With so many choices for tax-advantaged retirement accounts, identifying the cream of the crop can be even more challenging than choosing the best picture at the Oscars from an array of awe-inspiring movies.
But when considering all the advantages each account can provide to retirees, there's one clear winner that stands out from the crowd and definitely deserves your investment dollars.
Drumroll please, that account is...
Before I explain why the Roth IRA takes the coveted title of best beginner retirement account, let's set the stage with a little background.
The Roth IRA is a retirement savings account you invest in with after tax dollars. Your tax savings comes later, when you're allowed to make tax-free withdrawals as a retiree. This sets it apart from competitor accounts such as the 401(k) and traditional IRA, both of which you contribute to with pre-tax funds but which come with taxable withdrawals.
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You can contribute up to $6,000 to a Roth IRA in 2021, or up to $7,000 if you are 50 or over and eligible for catch-up contributions. This is an aggregate or combined limit with a traditional IRA. While it's lower than the limit for a 401(k), it's still a hefty amount of money that can help set you up for a secure retirement.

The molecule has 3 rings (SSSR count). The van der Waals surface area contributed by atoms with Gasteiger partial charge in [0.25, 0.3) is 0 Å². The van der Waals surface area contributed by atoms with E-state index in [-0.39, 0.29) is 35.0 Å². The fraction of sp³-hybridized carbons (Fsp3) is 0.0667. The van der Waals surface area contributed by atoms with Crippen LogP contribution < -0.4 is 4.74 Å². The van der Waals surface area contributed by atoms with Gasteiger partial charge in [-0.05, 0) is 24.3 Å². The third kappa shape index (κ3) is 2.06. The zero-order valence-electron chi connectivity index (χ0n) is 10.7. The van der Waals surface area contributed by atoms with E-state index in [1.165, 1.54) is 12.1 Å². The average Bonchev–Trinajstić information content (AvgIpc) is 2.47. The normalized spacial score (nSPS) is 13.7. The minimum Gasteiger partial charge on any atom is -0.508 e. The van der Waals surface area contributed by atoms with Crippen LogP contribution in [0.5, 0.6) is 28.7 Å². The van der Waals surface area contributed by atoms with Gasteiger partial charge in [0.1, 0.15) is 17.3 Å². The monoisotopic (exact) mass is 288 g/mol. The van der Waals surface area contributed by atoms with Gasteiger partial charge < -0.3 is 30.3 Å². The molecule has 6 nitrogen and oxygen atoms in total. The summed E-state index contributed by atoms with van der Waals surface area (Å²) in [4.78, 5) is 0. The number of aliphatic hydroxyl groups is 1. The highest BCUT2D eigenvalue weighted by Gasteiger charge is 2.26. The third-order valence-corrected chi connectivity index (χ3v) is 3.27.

The Roth IRA beat out the competitors in a tough match for the title of best beginner retirement account for a few key reasons. Here are some of the reasons it can be a better place for retirement savings than either a 401(k) or an IRA.
And while a 401(k) puts up a good fight in the quest to be declared the best retirement account because of the convenience that comes from investing with an employer-provided account, the 401(k) is also inferior to a Roth (or traditional) IRA in a few other ways:
Now there is one caveat to consider, though, and that's the 401(k) match. If your employer matches 401(k) contributions, you'll want to contribute enough to your 401(k) to get this free money before you invest in a Roth IRA. After all, while a Roth IRA has a whole lot of perks that enabled it to earn the coveted best account award, those perks don't outweigh the benefits of free investment dollars.
Of course, once you've maxed out your employer match (or if you don't get an employer match), the Roth IRA may be the clear choice.
The good news is, you don't have to pick and chose. Just as you can see all the Best Picture nominees and not just the winning movie, you can invest money in all these different tax-advantaged accounts and cover all your bases.
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